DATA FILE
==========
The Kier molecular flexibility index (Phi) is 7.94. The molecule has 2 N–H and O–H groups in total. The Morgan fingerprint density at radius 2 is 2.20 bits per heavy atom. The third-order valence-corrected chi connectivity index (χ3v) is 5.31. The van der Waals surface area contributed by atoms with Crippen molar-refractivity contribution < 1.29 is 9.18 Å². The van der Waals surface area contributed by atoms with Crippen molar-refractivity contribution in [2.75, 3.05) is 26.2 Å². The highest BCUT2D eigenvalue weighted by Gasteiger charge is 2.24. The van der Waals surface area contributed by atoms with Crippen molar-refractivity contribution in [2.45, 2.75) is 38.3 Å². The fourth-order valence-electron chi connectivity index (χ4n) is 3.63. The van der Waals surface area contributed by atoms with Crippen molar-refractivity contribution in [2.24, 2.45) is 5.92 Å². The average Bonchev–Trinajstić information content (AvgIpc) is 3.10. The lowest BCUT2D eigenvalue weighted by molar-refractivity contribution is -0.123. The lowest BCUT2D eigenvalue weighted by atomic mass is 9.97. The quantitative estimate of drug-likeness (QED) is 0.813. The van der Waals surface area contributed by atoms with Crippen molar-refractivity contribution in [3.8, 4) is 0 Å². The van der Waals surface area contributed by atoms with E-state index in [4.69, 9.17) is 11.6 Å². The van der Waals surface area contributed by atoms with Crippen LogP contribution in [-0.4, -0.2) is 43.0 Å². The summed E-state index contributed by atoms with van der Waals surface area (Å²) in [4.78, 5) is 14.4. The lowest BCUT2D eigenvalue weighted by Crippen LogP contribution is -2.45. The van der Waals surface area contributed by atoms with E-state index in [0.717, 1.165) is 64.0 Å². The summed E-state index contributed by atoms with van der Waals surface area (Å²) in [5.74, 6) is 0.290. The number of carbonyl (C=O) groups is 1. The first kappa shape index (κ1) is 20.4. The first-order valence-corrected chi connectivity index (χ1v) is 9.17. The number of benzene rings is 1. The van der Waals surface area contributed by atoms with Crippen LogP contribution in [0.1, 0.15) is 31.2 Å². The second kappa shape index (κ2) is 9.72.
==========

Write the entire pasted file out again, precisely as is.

The Kier molecular flexibility index (Phi) is 7.94. The molecule has 2 N–H and O–H groups in total. The Morgan fingerprint density at radius 2 is 2.20 bits per heavy atom. The third-order valence-corrected chi connectivity index (χ3v) is 5.31. The van der Waals surface area contributed by atoms with Crippen molar-refractivity contribution < 1.29 is 9.18 Å². The van der Waals surface area contributed by atoms with Crippen molar-refractivity contribution in [2.75, 3.05) is 26.2 Å². The highest BCUT2D eigenvalue weighted by Gasteiger charge is 2.24. The van der Waals surface area contributed by atoms with Crippen molar-refractivity contribution in [2.45, 2.75) is 38.3 Å². The fourth-order valence-electron chi connectivity index (χ4n) is 3.63. The van der Waals surface area contributed by atoms with Crippen molar-refractivity contribution in [2.24, 2.45) is 5.92 Å². The average Bonchev–Trinajstić information content (AvgIpc) is 3.10. The lowest BCUT2D eigenvalue weighted by molar-refractivity contribution is -0.123. The lowest BCUT2D eigenvalue weighted by atomic mass is 9.97. The quantitative estimate of drug-likeness (QED) is 0.813. The van der Waals surface area contributed by atoms with Crippen molar-refractivity contribution in [3.8, 4) is 0 Å². The van der Waals surface area contributed by atoms with E-state index in [4.69, 9.17) is 11.6 Å². The van der Waals surface area contributed by atoms with Crippen LogP contribution in [-0.4, -0.2) is 43.0 Å². The summed E-state index contributed by atoms with van der Waals surface area (Å²) in [4.78, 5) is 14.4. The lowest BCUT2D eigenvalue weighted by Crippen LogP contribution is -2.45. The van der Waals surface area contributed by atoms with E-state index in [0.717, 1.165) is 64.0 Å². The summed E-state index contributed by atoms with van der Waals surface area (Å²) in [5.74, 6) is 0.290. The number of carbonyl (C=O) groups is 1. The first kappa shape index (κ1) is 20.4. The first-order valence-corrected chi connectivity index (χ1v) is 9.17. The number of benzene rings is 1. The van der Waals surface area contributed by atoms with Crippen LogP contribution in [0.1, 0.15) is 31.2 Å². The second kappa shape index (κ2) is 9.72.